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Management challenges related to long‐term ecological impacts, complex stressor interactions, and different assessment approaches in the Danube River Basin

Hein, T., Funk, A., Pletterbauer, F., Graf, W., Zsuffa, I., Haidvogl, G., Schinegger, R., Weigelhofer, G.
River research and applications 2019 v.35 no.5 pp. 500-509
climate change, ecosystem management, ecosystem services, environmental impact, pollution, river engineering, rivers, watersheds, Danube River, Europe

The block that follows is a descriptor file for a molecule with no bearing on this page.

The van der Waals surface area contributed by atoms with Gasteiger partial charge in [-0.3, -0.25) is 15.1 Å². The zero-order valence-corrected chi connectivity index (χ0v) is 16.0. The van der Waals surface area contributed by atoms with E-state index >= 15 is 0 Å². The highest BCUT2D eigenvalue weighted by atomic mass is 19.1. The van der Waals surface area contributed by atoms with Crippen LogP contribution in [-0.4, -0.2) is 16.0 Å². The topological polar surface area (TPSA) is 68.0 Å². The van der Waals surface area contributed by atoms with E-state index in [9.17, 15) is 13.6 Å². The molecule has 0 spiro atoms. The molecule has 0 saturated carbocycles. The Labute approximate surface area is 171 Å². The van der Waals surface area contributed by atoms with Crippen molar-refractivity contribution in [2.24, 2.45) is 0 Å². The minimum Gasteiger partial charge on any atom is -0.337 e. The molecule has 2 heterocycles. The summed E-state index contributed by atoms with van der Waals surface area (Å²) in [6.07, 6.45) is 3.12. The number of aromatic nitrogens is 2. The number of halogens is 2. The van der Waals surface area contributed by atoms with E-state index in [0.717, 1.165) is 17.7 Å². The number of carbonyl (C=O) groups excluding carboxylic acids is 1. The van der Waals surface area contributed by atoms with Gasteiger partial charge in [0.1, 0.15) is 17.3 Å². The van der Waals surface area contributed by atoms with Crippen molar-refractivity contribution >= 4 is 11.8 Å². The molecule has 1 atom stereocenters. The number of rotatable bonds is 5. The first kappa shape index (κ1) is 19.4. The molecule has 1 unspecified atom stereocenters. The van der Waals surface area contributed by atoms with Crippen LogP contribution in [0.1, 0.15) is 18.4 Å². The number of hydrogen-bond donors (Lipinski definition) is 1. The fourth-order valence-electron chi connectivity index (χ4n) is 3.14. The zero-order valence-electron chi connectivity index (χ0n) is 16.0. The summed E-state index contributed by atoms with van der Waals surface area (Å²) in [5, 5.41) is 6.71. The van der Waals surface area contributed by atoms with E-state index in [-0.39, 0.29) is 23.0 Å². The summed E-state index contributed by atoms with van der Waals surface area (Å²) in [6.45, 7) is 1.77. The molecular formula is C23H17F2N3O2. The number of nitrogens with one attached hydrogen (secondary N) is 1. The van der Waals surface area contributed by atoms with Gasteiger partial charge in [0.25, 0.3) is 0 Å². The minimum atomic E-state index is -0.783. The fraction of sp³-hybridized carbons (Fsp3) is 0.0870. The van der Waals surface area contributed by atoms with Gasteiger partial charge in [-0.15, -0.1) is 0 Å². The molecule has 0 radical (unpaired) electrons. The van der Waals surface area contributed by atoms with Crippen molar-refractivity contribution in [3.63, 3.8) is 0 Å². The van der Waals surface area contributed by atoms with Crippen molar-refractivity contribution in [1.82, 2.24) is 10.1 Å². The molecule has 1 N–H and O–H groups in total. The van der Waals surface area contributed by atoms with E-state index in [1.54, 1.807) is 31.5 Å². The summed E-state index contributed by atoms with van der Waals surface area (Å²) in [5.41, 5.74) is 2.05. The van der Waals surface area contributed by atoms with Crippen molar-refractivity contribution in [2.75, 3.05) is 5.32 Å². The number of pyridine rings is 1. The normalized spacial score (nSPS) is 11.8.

For centuries, rivers have experienced massive changes of their hydromorphic structures due to human activities. The Danube River, the second largest river in Europe, is a case in point for long‐term societal imprint. Resulting human‐induced pressures are a key issue for river management, aiming to improve the ecological conditions and guarantee the provision of ecosystem services. As the most international river basin in the world, the management of the Danube is particularly challenging and needs a well‐organized cooperation of 19 nations. The recent river basin management plan has identified pollution and hydromorphological alterations as most pressing problems, but it has also acknowledged newly emerging issues. In this article, we present 3 specific examples of highly relevant issues for the future river basin management of the Danube: (a) long‐term impacts in the catchment such as changes in flood patterns and potential ecological consequences; (b) complex feedback loops linking the spread of neozoa with intertwined stressor responses due to river engineering for different purposes; and (c) linkages between different assessment approaches based on European legal frameworks to analyse the specific pressures at different spatial scales. These examples highlight the need for a more integrated approach in future Danube River Basin management schemes. Furthermore, large‐scale effects such as climate change and interactions of multiple pressures need to be addressed in future management to increase resilience of the river system and to allow a sustainable ecosystem‐based management of rivers.